accuse

verb
ac·​cuse | \ ə-ˈkyüz How to pronounce accuse (audio) \
accused; accusing

Definition of accuse

transitive verb

1 : to charge with a fault or offense : blame He accused her of being disloyal.
2 : to charge with an offense judicially or by a public process He was accused of murder.

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Other Words from accuse

accuser \ ə-​ˈkyü-​zər How to pronounce accuse (audio) \ noun

Synonyms & Antonyms for accuse

Synonyms

Antonyms

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Examples of accuse in a Sentence

she was accused of lying on the employment application
Recent Examples on the Web The Texan’s approach has irritated some immigrant advocates, who accuse him of hypocrisy. Tom Benning, Dallas News, "Cornyn joins Texas business push for legislation to give ‘Dreamers’ permanent legal status," 2 Feb. 2021 Ramirez is part of the growing number of former Chavez aides who accuse Maduro of squandering the Bolivarian Revolution. Stefano Pozzebon, CNN, "Venezuela is quietly quitting socialism," 18 Dec. 2020 Judge Magistrate Jolie Russo ruled in October 2019 that Nike had to produce most of the documents requested by the former employees, who accuse the company of routinely paying women employees less than men doing the same job. oregonlive, "Courts reject Nike’s effort to keep executives' info secret in discrimination suit," 18 Nov. 2020 His proposals have won cautious praise from critics on the left who accuse the U.S. military of ongoing overreach abroad. Michael Birnbaum, Washington Post, "In rare rebuke of Trump, NATO chief warns against troop cuts in Afghanistan," 17 Nov. 2020 Bahrain has been shaken by occasional eruptions of popular discontent, mostly among its Shiite Muslim majority, who accuse its Sunni Muslim rulers of systemic discrimination. Ben Hubbard, New York Times, "Khalifa Bin Salman al-Khalifa, Leader of Bahrain’s Government, Dies at 84," 11 Nov. 2020 Republicans are largely ignoring criticism by Democrats, who accuse them of being too fearful to challenge Trump. Washington Examiner, "'Quit the hand-wringing': Senate GOP stands by Trump election challenge," 10 Nov. 2020 Government critics accuse the authorities of aggressively harnessing prosecutorial powers to promote those in power. Vanessa Gera, chicagotribune.com, "Polish writer faces 3 years in prison for calling nation’s president a ‘moron’ on Facebook," 23 Mar. 2021 The senators, led by Barrasso, accuse Interior of overstating the emissions associated with fossil fuel extraction on public lands. Josh Siegel, Washington Examiner, "Daily on Energy: Biden infrastructure plans fall short of marker set by left wing," 23 Mar. 2021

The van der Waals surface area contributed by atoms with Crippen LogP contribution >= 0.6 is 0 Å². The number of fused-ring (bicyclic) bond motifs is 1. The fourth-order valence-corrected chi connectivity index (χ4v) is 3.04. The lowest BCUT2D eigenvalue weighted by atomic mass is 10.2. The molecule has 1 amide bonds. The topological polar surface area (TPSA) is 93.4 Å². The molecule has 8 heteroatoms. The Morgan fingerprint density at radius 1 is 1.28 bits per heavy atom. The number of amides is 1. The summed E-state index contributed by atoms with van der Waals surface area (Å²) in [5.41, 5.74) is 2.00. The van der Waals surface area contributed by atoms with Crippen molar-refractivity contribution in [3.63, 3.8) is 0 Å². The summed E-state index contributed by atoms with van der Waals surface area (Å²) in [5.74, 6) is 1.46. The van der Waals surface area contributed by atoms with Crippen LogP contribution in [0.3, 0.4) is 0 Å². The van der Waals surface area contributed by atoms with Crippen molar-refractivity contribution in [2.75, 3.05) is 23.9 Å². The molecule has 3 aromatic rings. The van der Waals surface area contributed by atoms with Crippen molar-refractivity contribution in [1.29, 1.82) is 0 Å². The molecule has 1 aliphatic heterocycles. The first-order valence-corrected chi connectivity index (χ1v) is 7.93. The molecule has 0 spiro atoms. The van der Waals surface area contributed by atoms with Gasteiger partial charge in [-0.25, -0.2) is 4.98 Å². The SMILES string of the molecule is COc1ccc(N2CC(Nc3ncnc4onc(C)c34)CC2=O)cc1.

These example sentences are selected automatically from various online news sources to reflect current usage of the word 'accuse.' Views expressed in the examples do not represent the opinion of Merriam-Webster or its editors. Send us feedback.

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First Known Use of accuse

13th century, in the meaning defined at transitive sense 1

History and Etymology for accuse

Middle English acusen, accusen, borrowed from Anglo-French accuser, acuser, borrowed from Latin accūsāre "to blame, censure, charge with a crime," from ad- ad- + -cūsāre, verbal derivative of causa "legal case, reason, cause" — more at cause entry 1

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Time Traveler for accuse

Time Traveler

The first known use of accuse was in the 13th century

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Statistics for accuse

Last Updated

8 Apr 2021

Cite this Entry

“Accuse.” Merriam-Webster.com Dictionary, Merriam-Webster, https://www.merriam-webster.com/dictionary/accuse. Accessed 17 Apr. 2021.

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More Definitions for accuse

accuse

verb

English Language Learners Definition of accuse

: to blame (someone) for something wrong or illegal : to say that someone is guilty of a fault or crime

accuse

verb
ac·​cuse | \ ə-ˈkyüz How to pronounce accuse (audio) \
accused; accusing

Kids Definition of accuse

: to blame for something wrong or illegal She accused him of stealing.

Other Words from accuse

accuser noun

accuse

verb
ac·​cuse
accused; accusing

Legal Definition of accuse

transitive verb

: to charge with an offense judicially or by a public process — compare indict

intransitive verb

: to make or bring an accusation

Other Words from accuse

accuser noun

History and Etymology for accuse

Latin accusare to find fault with, charge with a crime, from ad to, at + causa legal case, trial

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Comments on accuse

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